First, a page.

So no, I don’t “miss” London.  I think I’ve gotten everything out of my time there that I possibly could.  I also do not consider myself a “Londoner” and no one who studies abroad in London for 3 months ever should; in reality we know much less about the global financial center with 10 million people than most of us would care to admit.  But I’m not concerned with what’s in the past.  I’m looking forward.

I have honed two very important concepts while abroad that I plan to capitalize on during the rest of my time in university: passion and confidence.  I have rediscovered and affirmed my passion for hospitality; that is the industry that I will enter and I will do everything in my power to prepare myself for a career in hospitality.  With regards to confidence, I’ve never been more confident in my abilities and my goals since studying abroad.  I now know what I want and I will not be afraid to do what it takes to go out and take it for myself.  Both of these ideas have empowered me to pursue big dreams back in the states, and I will not be backing down until I achieve success.

Stay tuned for more developments from my site, as I try to refocus and reorganize my brand.

Pause. Disconnect. Enjoy.

This last weekend was a roller coaster of emotions and reflections.  A good portion of it was spent up in the highlands of Scotland, touring the Isle of Skye, walking along the streets of Inverness, and appreciating the fine mountain air that escaping the dense city of London afforded me.  I went traveling with one of my best friends here, and I was very grateful for her company as we took selfies, ate delicious Scottish beef, and survived all four seasons of weather that happened to come upon us all at once (rain, snow, sleet, sunshine, repeat).  I also had the pleasure of walking around Camden Market and the Regents Canal when I returned to London, taking in some beautiful weather and enjoying some of the best street food the city has to offer (a crispy duck burger with blue cheese on a brioche bun?  Yes please!)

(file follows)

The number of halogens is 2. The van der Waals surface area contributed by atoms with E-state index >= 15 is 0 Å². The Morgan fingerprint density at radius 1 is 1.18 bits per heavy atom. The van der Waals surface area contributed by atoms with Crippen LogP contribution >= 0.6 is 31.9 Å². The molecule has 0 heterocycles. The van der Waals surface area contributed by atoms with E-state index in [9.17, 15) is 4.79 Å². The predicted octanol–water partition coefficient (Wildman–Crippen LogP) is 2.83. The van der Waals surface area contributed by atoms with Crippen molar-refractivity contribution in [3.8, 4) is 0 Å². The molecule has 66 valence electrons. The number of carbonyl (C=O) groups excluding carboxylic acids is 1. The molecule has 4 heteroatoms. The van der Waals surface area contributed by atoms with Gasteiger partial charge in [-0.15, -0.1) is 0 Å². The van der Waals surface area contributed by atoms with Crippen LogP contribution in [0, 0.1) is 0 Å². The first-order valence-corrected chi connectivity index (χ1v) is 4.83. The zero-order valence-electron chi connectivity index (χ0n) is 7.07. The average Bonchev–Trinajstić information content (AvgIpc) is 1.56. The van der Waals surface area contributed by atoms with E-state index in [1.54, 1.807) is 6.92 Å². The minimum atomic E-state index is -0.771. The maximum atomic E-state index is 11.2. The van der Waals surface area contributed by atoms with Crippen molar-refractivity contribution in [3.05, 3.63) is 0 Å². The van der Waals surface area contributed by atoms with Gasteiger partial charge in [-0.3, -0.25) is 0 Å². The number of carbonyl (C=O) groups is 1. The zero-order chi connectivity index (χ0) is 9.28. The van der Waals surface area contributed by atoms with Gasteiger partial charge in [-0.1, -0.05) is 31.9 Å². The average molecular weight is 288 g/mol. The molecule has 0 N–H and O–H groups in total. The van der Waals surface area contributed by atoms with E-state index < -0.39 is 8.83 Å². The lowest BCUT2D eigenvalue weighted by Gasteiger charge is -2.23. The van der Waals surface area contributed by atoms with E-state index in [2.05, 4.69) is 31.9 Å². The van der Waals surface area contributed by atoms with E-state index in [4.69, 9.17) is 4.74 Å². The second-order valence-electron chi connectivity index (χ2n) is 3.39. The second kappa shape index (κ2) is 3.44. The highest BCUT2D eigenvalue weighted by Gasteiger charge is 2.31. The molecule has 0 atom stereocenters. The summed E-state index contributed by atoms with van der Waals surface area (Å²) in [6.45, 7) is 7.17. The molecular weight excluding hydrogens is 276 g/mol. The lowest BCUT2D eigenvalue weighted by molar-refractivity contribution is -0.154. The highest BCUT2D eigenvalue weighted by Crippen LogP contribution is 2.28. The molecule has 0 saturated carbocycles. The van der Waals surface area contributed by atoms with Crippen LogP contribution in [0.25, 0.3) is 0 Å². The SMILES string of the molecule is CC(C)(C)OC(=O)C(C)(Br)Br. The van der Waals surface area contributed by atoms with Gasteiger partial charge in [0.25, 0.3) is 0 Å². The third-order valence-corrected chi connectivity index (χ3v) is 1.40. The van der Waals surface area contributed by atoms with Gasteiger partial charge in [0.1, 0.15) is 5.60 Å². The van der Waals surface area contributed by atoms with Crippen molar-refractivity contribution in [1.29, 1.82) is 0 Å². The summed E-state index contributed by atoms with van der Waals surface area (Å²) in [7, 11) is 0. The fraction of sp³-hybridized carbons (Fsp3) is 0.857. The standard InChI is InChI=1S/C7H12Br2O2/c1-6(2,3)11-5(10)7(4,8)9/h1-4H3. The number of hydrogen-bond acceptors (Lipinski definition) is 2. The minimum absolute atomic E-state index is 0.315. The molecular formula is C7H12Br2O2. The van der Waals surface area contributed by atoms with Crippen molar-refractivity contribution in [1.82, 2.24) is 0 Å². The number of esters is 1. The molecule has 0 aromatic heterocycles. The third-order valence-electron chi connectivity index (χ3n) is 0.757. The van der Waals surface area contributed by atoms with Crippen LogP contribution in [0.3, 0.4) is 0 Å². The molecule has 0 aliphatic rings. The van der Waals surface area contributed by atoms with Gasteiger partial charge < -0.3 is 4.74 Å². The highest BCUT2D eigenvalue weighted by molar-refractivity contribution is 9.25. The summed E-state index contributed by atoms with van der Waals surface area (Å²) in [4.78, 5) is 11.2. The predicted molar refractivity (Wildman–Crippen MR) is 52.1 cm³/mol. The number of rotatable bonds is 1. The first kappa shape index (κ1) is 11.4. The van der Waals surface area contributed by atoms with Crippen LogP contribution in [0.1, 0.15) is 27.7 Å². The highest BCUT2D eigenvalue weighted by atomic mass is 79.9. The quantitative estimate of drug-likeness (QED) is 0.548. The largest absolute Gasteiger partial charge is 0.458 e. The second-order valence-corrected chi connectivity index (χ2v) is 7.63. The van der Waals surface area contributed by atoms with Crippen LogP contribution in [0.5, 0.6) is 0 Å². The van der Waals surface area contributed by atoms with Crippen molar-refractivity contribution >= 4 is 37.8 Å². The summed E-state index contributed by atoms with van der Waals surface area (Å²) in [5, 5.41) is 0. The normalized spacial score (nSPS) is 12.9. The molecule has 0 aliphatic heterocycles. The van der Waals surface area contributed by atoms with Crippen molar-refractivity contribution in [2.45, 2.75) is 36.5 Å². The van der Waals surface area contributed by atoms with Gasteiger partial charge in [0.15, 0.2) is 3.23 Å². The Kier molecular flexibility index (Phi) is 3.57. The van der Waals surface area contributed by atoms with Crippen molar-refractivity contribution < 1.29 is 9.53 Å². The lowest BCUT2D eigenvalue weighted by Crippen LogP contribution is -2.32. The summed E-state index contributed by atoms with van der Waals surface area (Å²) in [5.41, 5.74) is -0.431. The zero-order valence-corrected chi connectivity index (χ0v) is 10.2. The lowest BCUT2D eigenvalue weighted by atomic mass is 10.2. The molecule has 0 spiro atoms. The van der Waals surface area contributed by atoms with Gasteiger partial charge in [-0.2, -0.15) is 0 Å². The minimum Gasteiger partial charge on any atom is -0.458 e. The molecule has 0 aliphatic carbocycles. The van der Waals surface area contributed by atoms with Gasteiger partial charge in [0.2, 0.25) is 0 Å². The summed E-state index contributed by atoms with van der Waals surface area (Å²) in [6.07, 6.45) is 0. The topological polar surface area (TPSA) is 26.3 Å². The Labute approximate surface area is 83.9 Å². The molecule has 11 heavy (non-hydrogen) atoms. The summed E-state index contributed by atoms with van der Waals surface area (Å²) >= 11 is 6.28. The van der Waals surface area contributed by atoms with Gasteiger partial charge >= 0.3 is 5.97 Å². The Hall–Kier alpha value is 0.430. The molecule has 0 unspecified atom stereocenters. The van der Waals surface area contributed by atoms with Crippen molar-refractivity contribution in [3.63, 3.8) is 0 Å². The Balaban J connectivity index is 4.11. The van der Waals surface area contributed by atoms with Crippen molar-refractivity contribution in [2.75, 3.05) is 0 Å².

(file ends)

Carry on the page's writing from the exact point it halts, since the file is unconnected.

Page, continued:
However, as I was gallivanting across Scotland and strolling along the canals, I realized that I was witnessing beauty in its purest form, a form that I may never get to see again.  The clear blue water of Loch Ness, the deep shades of green in each finely sculpted tree and shrub, the multitude of yellow flowers dotting the Scottish countryside, all of this was utterly and uniquely perfect, breathtaking in fact.  I knew I couldn’t take all this scenery in and that I also wouldn’t capture everything with the snap of a picture.  So I decided to do something this weekend that many millennials aren’t too familiar with: I decided to not worry about recording everything.  While I did still take pictures, I worried about seeing something with my own eyes more than seeing it through a lens.  I walked leisurely and I took my time with exploring and observing.  Instead of trying to save everything, I wanted to savor everything.

After I took the above picture of the Eilean Donan Castle in Scotland, I stood for a good three minutes and just tried to take in, visually, what I was witnessing.  Here is a castle that has stood the test of time for over 1200 years and was still absolutely beautiful in 2016.  The mountains in the background, large and looming, stood watch over the tiny fortress, its stone bridge protruding over the surrounding loch as a welcoming arm to visitors.  The deep shades of green in the thick grass, spotted here and there with vibrant yellow daffodils, gave color to a somber and lonely castle.  Sprouting up from the ground, the flagpole holds the dramatic Scottish flag fluttering almost wildly in the strong northern winds.  All of this paints a picture in my mind of what Scotland was like, in that moment, to me.  A picture may be worth a thousand words, but that memory leaves me at a loss for words.